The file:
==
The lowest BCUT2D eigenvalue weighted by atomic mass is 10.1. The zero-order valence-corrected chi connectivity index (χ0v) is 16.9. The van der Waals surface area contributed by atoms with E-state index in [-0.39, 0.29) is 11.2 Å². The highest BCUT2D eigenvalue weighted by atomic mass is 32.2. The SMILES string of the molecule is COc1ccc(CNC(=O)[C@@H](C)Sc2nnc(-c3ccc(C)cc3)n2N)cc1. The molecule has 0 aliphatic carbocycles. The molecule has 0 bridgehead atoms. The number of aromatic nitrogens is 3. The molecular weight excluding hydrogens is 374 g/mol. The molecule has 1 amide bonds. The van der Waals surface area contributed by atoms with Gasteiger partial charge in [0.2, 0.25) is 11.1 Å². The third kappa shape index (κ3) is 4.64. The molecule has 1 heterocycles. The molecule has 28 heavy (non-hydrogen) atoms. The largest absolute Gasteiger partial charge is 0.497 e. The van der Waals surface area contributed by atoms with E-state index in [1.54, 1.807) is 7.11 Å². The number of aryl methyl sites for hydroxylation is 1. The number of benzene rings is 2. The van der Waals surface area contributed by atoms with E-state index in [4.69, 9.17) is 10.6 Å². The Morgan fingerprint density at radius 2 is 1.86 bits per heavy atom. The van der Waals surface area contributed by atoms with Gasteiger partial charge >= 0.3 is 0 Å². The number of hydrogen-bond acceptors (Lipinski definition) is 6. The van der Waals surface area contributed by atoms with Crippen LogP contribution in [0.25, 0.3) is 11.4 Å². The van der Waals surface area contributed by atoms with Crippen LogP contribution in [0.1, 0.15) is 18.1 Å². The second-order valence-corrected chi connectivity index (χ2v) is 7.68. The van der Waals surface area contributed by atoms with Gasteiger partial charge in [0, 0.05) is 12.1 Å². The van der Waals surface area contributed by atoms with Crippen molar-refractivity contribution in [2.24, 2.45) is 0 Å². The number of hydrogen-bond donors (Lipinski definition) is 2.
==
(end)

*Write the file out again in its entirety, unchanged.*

The lowest BCUT2D eigenvalue weighted by atomic mass is 10.1. The zero-order valence-corrected chi connectivity index (χ0v) is 16.9. The van der Waals surface area contributed by atoms with E-state index in [-0.39, 0.29) is 11.2 Å². The highest BCUT2D eigenvalue weighted by atomic mass is 32.2. The SMILES string of the molecule is COc1ccc(CNC(=O)[C@@H](C)Sc2nnc(-c3ccc(C)cc3)n2N)cc1. The molecule has 0 aliphatic carbocycles. The molecule has 0 bridgehead atoms. The number of aromatic nitrogens is 3. The molecular weight excluding hydrogens is 374 g/mol. The molecule has 1 amide bonds. The van der Waals surface area contributed by atoms with Gasteiger partial charge in [0.2, 0.25) is 11.1 Å². The third kappa shape index (κ3) is 4.64. The molecule has 1 heterocycles. The molecule has 28 heavy (non-hydrogen) atoms. The largest absolute Gasteiger partial charge is 0.497 e. The van der Waals surface area contributed by atoms with E-state index in [1.54, 1.807) is 7.11 Å². The number of aryl methyl sites for hydroxylation is 1. The number of benzene rings is 2. The van der Waals surface area contributed by atoms with E-state index in [4.69, 9.17) is 10.6 Å². The Morgan fingerprint density at radius 2 is 1.86 bits per heavy atom. The van der Waals surface area contributed by atoms with Gasteiger partial charge >= 0.3 is 0 Å². The number of hydrogen-bond acceptors (Lipinski definition) is 6. The van der Waals surface area contributed by atoms with Crippen LogP contribution in [0.25, 0.3) is 11.4 Å². The van der Waals surface area contributed by atoms with Crippen LogP contribution in [0.1, 0.15) is 18.1 Å². The second-order valence-corrected chi connectivity index (χ2v) is 7.68. The van der Waals surface area contributed by atoms with Gasteiger partial charge in [0, 0.05) is 12.1 Å². The van der Waals surface area contributed by atoms with Crippen molar-refractivity contribution in [2.24, 2.45) is 0 Å². The number of hydrogen-bond donors (Lipinski definition) is 2.